Data center density hits the wall

Why the era of packing more servers into the same space may have to end

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He's not the only one expressing concerns. For more than 40 years, the computer industry's business model has been built on the rock-solid assumption that Moore's Law would continue to double compute density every two years into perpetuity. Now some engineers and data center designers have begun to question whether that's feasible -- and whether a threshold has been reached.

The threshold isn't just about whether chip makers can overcome the technical challenges of packing transistors even more densely than today's 45nm technology allows, but whether it will be economical to run large numbers of extremely high-density server racks in modern data centers. The newest equipment concentrates more power into a smaller footprint on the raised floor, but the electromechanical infrastructure needed to support every square foot of high-density compute space -- from cooling systems to power distribution equipment, UPSs and generators -- is getting proportionally larger.

Data center managers are taking notice. According to a 2009 IDC survey of 1,000 IT sites, 21% ranked power and cooling as the No. 1 data center challenge. Nearly half (43%) reported increased operational costs, and one-third had experienced server downtime as a direct result of power and cooling issues.

Christian Belady is the lead infrastructure architect for Microsoft's Global Foundation Services group, which designed and operates the company's newest data center in Quincy, Wash. He says the cost per square foot of a raised floor is too high. In the Quincy data center, he says, those costs accounted for 82% of the total project.

"We're beyond the point where more density is better," Belady says. "The minute you double compute density, you double the footprint in the back room."

HP's Gross has designed large data centers for both enterprises and Internet-based businesses like Google's or Yahoo's. Internet-based data centers consist of large farms of Web servers and associated equipment. Gross thinks Belady's costs are about average. Electromechanical infrastructure typically makes up about 80% of the cost of a new Tier 4 enterprise data center's cost, regardless of the size of the facility. That number is generally 65% to 70% for Internet-based data centers, he says. Those numbers haven't increased much as power densities have increased in recent years, he adds.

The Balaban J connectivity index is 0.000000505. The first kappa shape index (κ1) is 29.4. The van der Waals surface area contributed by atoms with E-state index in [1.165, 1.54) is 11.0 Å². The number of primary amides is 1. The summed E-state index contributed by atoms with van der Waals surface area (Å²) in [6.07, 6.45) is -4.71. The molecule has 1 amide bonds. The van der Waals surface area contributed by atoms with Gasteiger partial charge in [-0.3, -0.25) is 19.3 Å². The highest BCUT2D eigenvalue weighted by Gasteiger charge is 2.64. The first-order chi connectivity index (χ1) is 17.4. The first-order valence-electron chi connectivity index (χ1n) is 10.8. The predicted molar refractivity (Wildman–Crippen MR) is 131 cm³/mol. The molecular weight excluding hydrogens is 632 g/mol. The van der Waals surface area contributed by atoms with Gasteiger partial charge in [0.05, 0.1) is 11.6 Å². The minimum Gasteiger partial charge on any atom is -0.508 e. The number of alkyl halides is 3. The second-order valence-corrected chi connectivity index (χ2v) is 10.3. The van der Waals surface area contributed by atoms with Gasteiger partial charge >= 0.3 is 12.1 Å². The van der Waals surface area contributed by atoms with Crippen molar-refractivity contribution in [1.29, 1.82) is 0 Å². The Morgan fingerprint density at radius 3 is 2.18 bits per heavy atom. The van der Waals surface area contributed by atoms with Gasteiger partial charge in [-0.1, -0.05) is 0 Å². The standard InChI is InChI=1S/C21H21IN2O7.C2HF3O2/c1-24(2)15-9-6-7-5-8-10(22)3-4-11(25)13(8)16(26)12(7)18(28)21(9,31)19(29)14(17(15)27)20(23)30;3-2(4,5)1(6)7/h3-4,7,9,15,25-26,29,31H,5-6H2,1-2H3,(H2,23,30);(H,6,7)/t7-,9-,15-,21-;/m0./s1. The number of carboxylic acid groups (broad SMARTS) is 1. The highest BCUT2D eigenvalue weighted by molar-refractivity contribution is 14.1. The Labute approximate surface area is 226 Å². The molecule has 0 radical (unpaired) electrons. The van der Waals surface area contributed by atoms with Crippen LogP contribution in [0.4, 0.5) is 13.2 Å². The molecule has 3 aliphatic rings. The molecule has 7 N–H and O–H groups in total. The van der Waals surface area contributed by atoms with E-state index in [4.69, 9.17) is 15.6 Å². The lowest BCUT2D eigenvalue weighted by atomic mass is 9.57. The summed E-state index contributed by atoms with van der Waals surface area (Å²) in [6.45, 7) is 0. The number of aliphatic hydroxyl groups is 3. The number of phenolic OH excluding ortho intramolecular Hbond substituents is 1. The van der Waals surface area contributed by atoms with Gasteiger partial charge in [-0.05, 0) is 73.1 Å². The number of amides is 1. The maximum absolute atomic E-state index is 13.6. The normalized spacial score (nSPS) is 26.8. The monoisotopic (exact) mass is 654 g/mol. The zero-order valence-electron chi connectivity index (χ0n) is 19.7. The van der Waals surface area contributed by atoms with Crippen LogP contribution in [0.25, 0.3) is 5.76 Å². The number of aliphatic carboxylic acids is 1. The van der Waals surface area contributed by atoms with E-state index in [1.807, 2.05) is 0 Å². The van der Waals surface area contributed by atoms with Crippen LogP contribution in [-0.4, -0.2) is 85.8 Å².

As compute density per square foot increases, overall electromechanical costs tend to stay about the same, Gross says. But because power density also increases, the ratio of electromechanical floor space needed to support a square foot of high-density compute floor space also goes up.

IBM's Schmidt says the cost per watt, not the cost per square foot, remains the biggest construction cost for new data centers. "Do you hit a power wall down the road where you can't keep going up this steep slope? The total cost of ownership is the bottom line here," he says. Those costs have for the first time pushed some large data center construction projects past the $1 billion mark. "The C suites that hear these numbers get scared to death because the cost is exorbitant," he says.

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